_Update_: 13:13 - the upgrade is done. Everything still looks the same on the outside, though there is still an issue with comments (they get an Internal Server error - blowtorch and pliers time)

_Update 2_: 14:33 - damn. They've changed the entire templating system in this version, wrecking the way I implemented commenting on the blog. As it seems, I've been lucky that the main blog still works and it's just the comment entry system that's exploded. So, until further notice, comments are not possible any more (which, coincidentally, solves the spam problem :) ). If you really need to say something profound, clicking on my name up there gets you my email address.

Phil, those mails are for 'unpublished' comments. Those are comments held back for moderation, most likely because they were published on entries older than 10 days (I think, could be 5). 99% of the case these are spam as well and need not be approved - I clean them up regularly.

_Update 3_: 16:48 - well that was fun. After a pleasant afternoon with blowtorch and pliers (read Movable Type templates and javascript) I've got the commenting system back up. Instead of a pop up window, the comment form will now open in the page itself (why? Because the comment cgi does not accept GET requests anymore, if you really want to know ) but otherwise things are still exactly as they were. I've got some tweaking to do (styling the comment form and making sure it does not open for all entries on the page) but the bare bones are there.

_Update 4_: 17:40 - and we're done. Comment system rebuilt and integrated in the page style. CSS, javascript and freaking MT template knowledge refreshed :).

Friday, 18 December 2009

Table Top Teasers


In my beginning years as a wargamer, when I dabbled with systems such as Warhammer 1st edition, I thought that a good wargame involved putting together 2 armies of equal point values, lining them up on opposite sides of the table, and have a go at it. An offf-table flank-move was considered exotic and a revolutionary concept.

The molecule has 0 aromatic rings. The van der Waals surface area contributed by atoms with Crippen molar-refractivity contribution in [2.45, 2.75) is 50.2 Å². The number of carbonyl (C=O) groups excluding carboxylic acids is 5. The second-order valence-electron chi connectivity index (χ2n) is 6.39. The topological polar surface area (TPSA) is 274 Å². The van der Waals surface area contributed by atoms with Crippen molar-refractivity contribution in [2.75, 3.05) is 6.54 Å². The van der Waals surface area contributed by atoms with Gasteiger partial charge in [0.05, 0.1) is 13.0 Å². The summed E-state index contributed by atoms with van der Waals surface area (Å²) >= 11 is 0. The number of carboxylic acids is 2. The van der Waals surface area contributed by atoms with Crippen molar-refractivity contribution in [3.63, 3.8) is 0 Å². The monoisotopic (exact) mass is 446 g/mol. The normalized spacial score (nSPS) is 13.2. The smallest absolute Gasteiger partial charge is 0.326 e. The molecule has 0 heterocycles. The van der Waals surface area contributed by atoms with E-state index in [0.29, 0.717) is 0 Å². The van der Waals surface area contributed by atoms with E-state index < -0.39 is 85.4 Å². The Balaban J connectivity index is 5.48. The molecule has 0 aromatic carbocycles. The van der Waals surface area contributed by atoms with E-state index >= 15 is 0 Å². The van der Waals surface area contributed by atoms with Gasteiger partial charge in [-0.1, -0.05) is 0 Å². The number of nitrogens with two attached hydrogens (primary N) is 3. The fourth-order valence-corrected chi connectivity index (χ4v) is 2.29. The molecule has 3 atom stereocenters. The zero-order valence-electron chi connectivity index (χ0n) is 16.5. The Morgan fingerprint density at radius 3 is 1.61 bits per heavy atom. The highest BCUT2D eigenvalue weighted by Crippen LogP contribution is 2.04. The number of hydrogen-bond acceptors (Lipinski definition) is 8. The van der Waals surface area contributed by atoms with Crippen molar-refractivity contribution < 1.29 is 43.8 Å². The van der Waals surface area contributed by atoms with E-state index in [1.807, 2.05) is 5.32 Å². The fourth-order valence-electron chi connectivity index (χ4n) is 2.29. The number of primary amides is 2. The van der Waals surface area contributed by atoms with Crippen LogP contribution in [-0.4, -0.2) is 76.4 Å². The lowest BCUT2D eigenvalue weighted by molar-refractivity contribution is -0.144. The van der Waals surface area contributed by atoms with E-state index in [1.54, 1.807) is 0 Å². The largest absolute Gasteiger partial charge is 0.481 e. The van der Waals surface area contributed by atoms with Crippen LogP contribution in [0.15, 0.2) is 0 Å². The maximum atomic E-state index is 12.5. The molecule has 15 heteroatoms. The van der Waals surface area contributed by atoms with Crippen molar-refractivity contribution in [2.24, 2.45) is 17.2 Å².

This all changed when I discovered the table-top teasers, written by Charles Grant. I picked them up in the books 'Scenarios for All Ages' and 'Scenarios for Wargames'. Invariably, the table top teasers, as these scenarios are called, always offer a very good starting point for a wargame. Composition of forces, initial briefings, objectives, and terrain are always detailed and given the appropriate amount of thought. Some of the oldest teasers are collected on this site, and the magazine Battlegames publishes a teaser in each issue.


It was therefore with much anticipation that I acquired two new volumes, containing a linked series of table top teasers, and written by Charles Grant and Phil Olley. These two soft-cover books, The Annexation of Chiraz and The Raid on St Michel, contain five teasers each. The setting is the 18th century conflict between two imaginary nations, Die Vereinigte Freie Stadte and Lorraine. Both campaigns look exciting, although it seems that 1 or 2 scenarios in each campaign are very unbalanced and probably do not provide a challenging game for one side. In all fairness I must say I haven't tried the scenarios yet, so it might be a bit premature for me to make this statement.

The flair and enthusiasm with which both authors describe the conflict of their armies, has made me very enthusiastic about 18th century wargaming. So maybe I should take the plunge and invest in a period my gaming group hasn't explored before...